As they did elsewhere in South East Asia, they made the transition from providing cheap labor to being merchants. They have assimilated into the Thai culture. Today the descendants of the early Chinese settlers control much of the trade and commerce on Phuket. Some of the earlier tin mine owners have branched out into the tourism sector and controls hotels, golf courses and large real estate projects.

In recent years Phuket has become very popular for Chinese tourists from the mainland. They visit very often during the “green season” – not so interested in beaches and sun, but more sightseeing and enjoying shopping as well as good food.


The Muslims who had originally arrived from Malaysia and Indonesia also account largely to the Phuket population. Indonesian-Malayan culture is quite apparent in southern Thailand and also in Phuket. They are mostly concentrated around Surin Beach, Koh Kaew and a few other big villages, they work as rice and rubber farmers. In Phuket, muslims of Malaysian extraction came largely to work on the rubber plantations.

Sea Gypsies (Chao Nam)

The Sea Gypsies, called Chao Nam, represents the largest ethnic group of the population in Phuket. The Gypsies were nomadic tribes of people who traveled from coast to coast in search of fish and other natural resources along the eastern part of the Indian Ocean. When the resources of a certain area were exhausted, the group would move on to a different coast, in order to carry out their activities. Consisting of many sub-groups, the Sea Nomads still proudly hold on to their ethnicity and rich heritage even today.

Foreign residents (Farangs)

Phuket is also home to a large number of foreign residents from around the world. Most stay on short term visas and make frequent trips to neighboring countries ever 30 or 90 das. Approximately 30000 foreigners are estimated to live more or less permanently in Phuket – many married with children. There is also a large population of visitors from Europe who stays during the cold winter season in Europa, especially Scandinavians and Germans.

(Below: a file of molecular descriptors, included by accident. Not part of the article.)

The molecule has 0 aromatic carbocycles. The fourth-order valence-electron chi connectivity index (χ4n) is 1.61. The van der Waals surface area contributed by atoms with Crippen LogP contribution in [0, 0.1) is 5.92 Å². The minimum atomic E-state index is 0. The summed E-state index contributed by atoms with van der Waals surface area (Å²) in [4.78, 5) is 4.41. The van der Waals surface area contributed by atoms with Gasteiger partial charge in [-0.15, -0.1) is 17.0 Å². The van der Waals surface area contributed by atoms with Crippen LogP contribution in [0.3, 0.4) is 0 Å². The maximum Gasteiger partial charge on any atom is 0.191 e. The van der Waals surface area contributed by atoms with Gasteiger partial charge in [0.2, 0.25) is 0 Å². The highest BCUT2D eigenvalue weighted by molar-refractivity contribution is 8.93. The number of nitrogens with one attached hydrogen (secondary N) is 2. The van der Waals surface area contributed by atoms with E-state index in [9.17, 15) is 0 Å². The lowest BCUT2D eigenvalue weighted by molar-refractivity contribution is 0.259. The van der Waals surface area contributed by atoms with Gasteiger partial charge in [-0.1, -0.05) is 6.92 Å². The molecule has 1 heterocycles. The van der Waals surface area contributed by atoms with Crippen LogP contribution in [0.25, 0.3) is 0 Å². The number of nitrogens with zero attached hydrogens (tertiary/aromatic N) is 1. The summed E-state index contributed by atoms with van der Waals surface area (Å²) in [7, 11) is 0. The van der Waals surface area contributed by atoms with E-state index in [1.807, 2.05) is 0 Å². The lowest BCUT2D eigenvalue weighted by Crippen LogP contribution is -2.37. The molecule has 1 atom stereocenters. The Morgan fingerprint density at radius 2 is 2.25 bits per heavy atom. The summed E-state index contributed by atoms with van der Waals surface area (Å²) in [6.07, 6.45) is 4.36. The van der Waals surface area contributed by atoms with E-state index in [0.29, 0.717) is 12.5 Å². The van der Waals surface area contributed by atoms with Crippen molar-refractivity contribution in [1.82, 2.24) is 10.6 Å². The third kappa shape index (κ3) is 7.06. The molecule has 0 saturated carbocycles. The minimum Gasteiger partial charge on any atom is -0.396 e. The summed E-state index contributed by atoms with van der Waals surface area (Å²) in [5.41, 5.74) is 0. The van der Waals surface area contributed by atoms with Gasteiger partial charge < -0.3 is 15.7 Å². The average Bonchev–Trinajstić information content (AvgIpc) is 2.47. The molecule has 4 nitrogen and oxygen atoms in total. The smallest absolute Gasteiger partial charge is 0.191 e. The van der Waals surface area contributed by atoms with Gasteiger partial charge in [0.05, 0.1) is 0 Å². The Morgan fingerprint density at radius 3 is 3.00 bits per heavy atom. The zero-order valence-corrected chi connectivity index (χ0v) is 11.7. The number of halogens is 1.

Burmese laborers

Burmese laborers have since the early 1990s worked in construction, the fishing industry, at plantations and more lately in resorts and as maids in Phuket. Most work illegally, but the Thai government has issued more than 120,000 work permits for Burmese in Phuket.

Many have lived here for years and speak Thai fluently. In recent years they have taken on a more independent role, opening and running their own businesses. This is expected to continue with the start of the AEC (Asean Economic Community), a South-East Asian version of the original European Community, scheduled to take off in 2015.


The island is divided into three districts, Thalang in the north, Kathu in the west, and Muang in the south. Thailand’s system of government relies upon a strong central authority, thus the Provincial Governor is a civil servant appointed by the Interior Ministry in Bangkok, as are the Nai Amphoe, or District Chief. The cities of Phuket and Patong have their own city governments, with elected city councils, the leading members of which serve as mayor. There are also elected provincial, district, and sub-district, or Tambon councils. The local constabulary is part of the Interior Ministry.